Black History Explored by New PBS DocuSeries HUMAN FOOTPRINT

One of the many episodes of Human Footprint, covering topics like Black history, environmental justice, and quirky human endeavors.

( ENSPIRE Entertainment ) Airing August 9th, the Final Episode of the Series Explores Black History Through the Science of Cotton

ENSPIRE Contributor: Cailin Tennis

On Wednesday, 7/5, PBS premiered HUMAN FOOTPRINT, a new six-part science documentary. This part-science, part-travel series takes viewers on a journey around the world to explore the ways humans are transforming the planet – and what those transformations tell us about who we are as a species. Evolutionary biologist and Princeton University professor Shane Campbell-Staton, Ph.D. will host it. Each episode of HUMAN FOOTPRINT is built on a foundation of science, but the biggest lessons are about human nature, Black history, and environmental justice. 

The final episode of the series, airing on August 9th, is interesting and culturally relevant. Entitled “The Ground Below,” this powerful episode explores the science and history behind cotton, which has had an incredible impact on American culture. The episode examines how a prehistoric coastline from North Carolina to Texas laid the foundation for a crop that re-shaped Black American history, the collective American culture, and even our DNA.

“The Ground Below” features interviews with various experts to tell us more about Black history through the lens of farming cotton. First, Julius Tillery makes an appearance. He is the founder of BlackCotton, a business that aims to uplift the Black community closest to the cotton fields in Northampton County, NC by creating home decor, jewelry, and accessories handmade with cotton cultivated from Julius’s farm. Tillery is a high school math teacher and fifth-generation cotton farmer. 

Second is Steven Micheletti, a scientist at 23AndMe who speaks about how researchers can use DNA to study human migrations like the forced migration of the African slave trade related to the cotton industry. After hearing about the science of cotton, two key speakers tell audiences how it connects to Black history, as well as Black culture and advocacy today. Civil rights attorney and activist Faya Rose Touré and legendary hip-hop/jazz producer Adrian Younge partner up in the final minutes of the show. They speak about how this history connects more broadly to the civil rights movement and the development and growth of African American music and culture in the 20th century.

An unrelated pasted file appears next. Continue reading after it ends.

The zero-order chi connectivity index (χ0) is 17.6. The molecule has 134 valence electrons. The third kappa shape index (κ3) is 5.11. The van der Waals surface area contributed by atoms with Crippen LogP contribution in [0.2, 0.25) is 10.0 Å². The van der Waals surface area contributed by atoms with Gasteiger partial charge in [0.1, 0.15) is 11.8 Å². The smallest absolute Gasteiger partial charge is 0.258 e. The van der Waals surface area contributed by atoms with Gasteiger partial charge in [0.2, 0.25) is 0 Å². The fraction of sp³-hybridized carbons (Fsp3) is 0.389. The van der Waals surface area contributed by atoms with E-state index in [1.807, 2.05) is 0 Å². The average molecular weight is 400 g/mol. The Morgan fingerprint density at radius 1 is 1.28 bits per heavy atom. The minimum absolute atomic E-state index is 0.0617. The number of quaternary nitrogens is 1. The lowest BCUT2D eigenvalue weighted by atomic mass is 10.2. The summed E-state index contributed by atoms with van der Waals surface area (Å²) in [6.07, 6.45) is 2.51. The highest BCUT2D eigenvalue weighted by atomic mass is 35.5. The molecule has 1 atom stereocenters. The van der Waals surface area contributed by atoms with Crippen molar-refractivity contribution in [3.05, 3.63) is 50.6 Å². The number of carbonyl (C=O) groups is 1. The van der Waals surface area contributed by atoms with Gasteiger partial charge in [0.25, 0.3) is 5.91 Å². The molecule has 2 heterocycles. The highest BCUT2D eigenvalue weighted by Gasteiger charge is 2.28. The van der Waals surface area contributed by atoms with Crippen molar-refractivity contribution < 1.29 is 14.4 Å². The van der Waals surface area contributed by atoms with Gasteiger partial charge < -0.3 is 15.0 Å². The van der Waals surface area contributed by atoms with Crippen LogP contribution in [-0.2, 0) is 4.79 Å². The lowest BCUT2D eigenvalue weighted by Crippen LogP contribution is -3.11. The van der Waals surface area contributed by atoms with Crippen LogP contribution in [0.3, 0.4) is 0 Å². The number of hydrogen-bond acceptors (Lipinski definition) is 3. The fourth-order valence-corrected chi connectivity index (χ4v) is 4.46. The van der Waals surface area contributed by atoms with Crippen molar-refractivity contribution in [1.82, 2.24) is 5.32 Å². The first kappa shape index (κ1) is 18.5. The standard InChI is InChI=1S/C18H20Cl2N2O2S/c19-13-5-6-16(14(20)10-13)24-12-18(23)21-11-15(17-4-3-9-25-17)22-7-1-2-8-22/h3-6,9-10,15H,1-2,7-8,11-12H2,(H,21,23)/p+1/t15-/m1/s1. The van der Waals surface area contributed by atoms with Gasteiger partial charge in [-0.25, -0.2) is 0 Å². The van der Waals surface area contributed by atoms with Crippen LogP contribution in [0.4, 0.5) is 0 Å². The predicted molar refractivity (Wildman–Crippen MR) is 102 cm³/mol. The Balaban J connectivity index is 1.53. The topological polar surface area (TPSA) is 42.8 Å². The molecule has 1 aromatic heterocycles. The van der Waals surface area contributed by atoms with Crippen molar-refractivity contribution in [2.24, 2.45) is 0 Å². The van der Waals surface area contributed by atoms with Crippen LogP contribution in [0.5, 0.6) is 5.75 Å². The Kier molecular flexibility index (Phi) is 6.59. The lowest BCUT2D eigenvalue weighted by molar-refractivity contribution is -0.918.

This docuseries is at its core addressing relevant, difficult problems of our world. Most notably that the Black struggle for equality has persisted throughout the years of American history. Apart from this episode, the series takes viewers from high-tech labs to sweltering street markets, from farms to restaurants, and from primeval forests to the back alleys of New York. The show is not a “doom and gloom” tale of human villainy. Instead, it is an honest reckoning with our vast footprint and our species’ singular history of transforming the planet.

In 4.5 billion years, the planet has never experienced anything like humans; we are no ordinary organism. Experience how Shane Campbell-Staton, Ph.D. leads us through the immense complexities of human existence and impact by catching the premiere of the show. It will premiere Wednesday, July 5 at 9 p.m. ET (check local listings) on PBS,, and the PBS App. You can also watch a preview clip of “The Ground Below” episode (premiering August 9th) here.

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